"What if Chase or Wuya wanted it?" Kimiko asked. "Do you think they'd hesitate to rob his grave?"

"I brought these." Omi held up Jack's goggles. The left lens had been cracked and the strap was ripped but Omi had added on another strap, tying the new one on to the original. "He will be more Jack Spicer with his goggles."

Raimundo boosted the Dragon of the Water up and Omi slipped the goggles under Jack's hand.

"That's better," Rai said. "That's - that's a lot better."

"You're holding up traffic." The monks looked over to see Jack's schoolmates lined up to view the body. They were being corralled by three nuns and a Catholic priest. The speaker was a tall brunette with skin nearly as pale as Jack's. He didn't even glance at the casket.

"We apologize," Omi said. "We will take our seats for the service."

The Xiaolin Dragons withdrew and took their seats, except for Raimundo. Hesitantly, he approached Mrs. Spicer. He felt like he was going to his own execution. What was he supposed to say? 'Sorry we killed your son; it was kind of an accident, oh by the way, with his dying breath he asked me to make sure you played his favorite song at his funeral'?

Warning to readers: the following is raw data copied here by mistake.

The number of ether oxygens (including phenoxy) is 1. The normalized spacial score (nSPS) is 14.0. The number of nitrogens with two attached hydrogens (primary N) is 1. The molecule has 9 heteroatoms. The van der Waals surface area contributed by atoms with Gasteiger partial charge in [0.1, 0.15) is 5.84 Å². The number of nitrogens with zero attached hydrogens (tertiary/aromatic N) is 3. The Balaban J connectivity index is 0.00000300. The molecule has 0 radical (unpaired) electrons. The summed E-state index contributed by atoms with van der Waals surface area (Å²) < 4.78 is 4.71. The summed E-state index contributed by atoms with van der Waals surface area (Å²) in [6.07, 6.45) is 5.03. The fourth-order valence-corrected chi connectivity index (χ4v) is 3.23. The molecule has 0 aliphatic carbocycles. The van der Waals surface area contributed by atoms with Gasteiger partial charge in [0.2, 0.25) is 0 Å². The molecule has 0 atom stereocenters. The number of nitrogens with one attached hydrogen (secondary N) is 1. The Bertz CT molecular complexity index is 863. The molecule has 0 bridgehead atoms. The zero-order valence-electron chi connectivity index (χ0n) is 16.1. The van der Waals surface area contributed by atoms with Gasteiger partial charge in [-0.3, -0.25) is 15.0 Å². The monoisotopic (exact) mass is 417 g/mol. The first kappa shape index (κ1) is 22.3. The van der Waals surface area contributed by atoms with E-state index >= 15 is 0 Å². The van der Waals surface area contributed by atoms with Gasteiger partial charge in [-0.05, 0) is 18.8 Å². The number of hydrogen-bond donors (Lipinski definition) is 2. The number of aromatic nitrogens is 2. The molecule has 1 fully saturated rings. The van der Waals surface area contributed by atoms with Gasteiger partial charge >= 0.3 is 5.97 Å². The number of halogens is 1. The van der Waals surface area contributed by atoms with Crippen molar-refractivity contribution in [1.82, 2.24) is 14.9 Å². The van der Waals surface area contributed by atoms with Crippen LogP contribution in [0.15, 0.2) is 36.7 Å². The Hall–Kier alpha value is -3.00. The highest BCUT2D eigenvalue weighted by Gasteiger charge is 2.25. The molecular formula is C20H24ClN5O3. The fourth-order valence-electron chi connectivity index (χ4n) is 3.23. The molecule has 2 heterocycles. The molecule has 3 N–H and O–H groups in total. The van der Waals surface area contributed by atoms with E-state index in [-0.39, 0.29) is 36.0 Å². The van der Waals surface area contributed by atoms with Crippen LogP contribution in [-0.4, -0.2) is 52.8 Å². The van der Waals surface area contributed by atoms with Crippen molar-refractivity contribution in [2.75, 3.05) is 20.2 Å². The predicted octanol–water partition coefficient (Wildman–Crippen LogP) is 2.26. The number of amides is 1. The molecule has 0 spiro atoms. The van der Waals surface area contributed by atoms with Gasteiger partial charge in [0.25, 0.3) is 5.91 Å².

Mrs. Spicer looked up over her monogrammed handkercheif. Her makeup was impeccable and for a second Rai wondered how she kept her eyeliner from running while she cried. Mrs. Spicer gave Raimundo an appraising look.

"You're from the Xiaolin Temple, aren't you?"

"Yes, Ma'am."

"That's where - that's where my Jackie-" She trailed off, burying her face in her decorated hanky.

"Y-Yes, Ma'am." Rai rasped, feeling his throat close up. Mrs. Spicer's image was starting to dance and shimmer through the tears welling in his green eyes.

"I didn't even know he was studying martial arts!" The woman sobbed. "Now, because of some stupid training accident-!"